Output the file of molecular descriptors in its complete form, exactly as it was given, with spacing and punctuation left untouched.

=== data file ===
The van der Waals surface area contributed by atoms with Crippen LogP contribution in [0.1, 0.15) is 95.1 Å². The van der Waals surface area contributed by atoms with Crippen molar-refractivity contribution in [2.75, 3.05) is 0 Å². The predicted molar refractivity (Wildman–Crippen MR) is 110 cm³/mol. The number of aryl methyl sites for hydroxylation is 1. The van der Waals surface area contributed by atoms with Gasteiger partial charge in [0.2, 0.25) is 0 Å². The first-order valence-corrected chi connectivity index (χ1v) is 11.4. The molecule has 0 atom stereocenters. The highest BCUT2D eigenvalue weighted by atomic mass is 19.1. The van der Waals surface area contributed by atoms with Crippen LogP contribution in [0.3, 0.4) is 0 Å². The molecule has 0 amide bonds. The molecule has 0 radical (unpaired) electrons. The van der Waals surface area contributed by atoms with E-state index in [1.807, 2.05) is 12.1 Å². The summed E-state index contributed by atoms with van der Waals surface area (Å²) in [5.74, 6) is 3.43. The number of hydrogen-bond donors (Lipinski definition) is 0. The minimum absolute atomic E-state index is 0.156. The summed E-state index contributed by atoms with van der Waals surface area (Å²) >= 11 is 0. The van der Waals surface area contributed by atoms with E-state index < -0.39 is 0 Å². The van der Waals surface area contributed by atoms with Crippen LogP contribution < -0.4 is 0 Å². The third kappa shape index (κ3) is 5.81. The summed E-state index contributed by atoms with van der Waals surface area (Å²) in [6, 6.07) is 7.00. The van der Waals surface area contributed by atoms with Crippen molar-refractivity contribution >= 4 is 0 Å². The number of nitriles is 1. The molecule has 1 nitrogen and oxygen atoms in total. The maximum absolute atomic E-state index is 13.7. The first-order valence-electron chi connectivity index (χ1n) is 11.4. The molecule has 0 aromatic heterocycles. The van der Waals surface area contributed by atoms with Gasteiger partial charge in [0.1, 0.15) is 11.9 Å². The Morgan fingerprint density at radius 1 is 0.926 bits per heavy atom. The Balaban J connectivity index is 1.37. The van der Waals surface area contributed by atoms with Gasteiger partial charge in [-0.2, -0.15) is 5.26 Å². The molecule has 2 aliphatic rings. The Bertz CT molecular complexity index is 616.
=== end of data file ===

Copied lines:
The van der Waals surface area contributed by atoms with Crippen LogP contribution in [0.1, 0.15) is 95.1 Å². The van der Waals surface area contributed by atoms with Crippen molar-refractivity contribution in [2.75, 3.05) is 0 Å². The predicted molar refractivity (Wildman–Crippen MR) is 110 cm³/mol. The number of aryl methyl sites for hydroxylation is 1. The van der Waals surface area contributed by atoms with Gasteiger partial charge in [0.2, 0.25) is 0 Å². The first-order valence-corrected chi connectivity index (χ1v) is 11.4. The molecule has 0 atom stereocenters. The highest BCUT2D eigenvalue weighted by atomic mass is 19.1. The van der Waals surface area contributed by atoms with Crippen LogP contribution in [0.3, 0.4) is 0 Å². The molecule has 0 amide bonds. The molecule has 0 radical (unpaired) electrons. The van der Waals surface area contributed by atoms with E-state index in [1.807, 2.05) is 12.1 Å². The summed E-state index contributed by atoms with van der Waals surface area (Å²) in [5.74, 6) is 3.43. The number of hydrogen-bond donors (Lipinski definition) is 0. The minimum absolute atomic E-state index is 0.156. The summed E-state index contributed by atoms with van der Waals surface area (Å²) >= 11 is 0. The van der Waals surface area contributed by atoms with E-state index < -0.39 is 0 Å². The van der Waals surface area contributed by atoms with Crippen LogP contribution < -0.4 is 0 Å². The third kappa shape index (κ3) is 5.81. The summed E-state index contributed by atoms with van der Waals surface area (Å²) in [6, 6.07) is 7.00. The van der Waals surface area contributed by atoms with Crippen molar-refractivity contribution >= 4 is 0 Å². The number of nitriles is 1. The molecule has 1 nitrogen and oxygen atoms in total. The maximum absolute atomic E-state index is 13.7. The first-order valence-electron chi connectivity index (χ1n) is 11.4. The molecule has 0 aromatic heterocycles. The van der Waals surface area contributed by atoms with Gasteiger partial charge in [0.1, 0.15) is 11.9 Å². The Morgan fingerprint density at radius 1 is 0.926 bits per heavy atom. The Balaban J connectivity index is 1.37. The van der Waals surface area contributed by atoms with Gasteiger partial charge in [-0.2, -0.15) is 5.26 Å². The molecule has 2 aliphatic rings. The Bertz CT molecular complexity index is 616.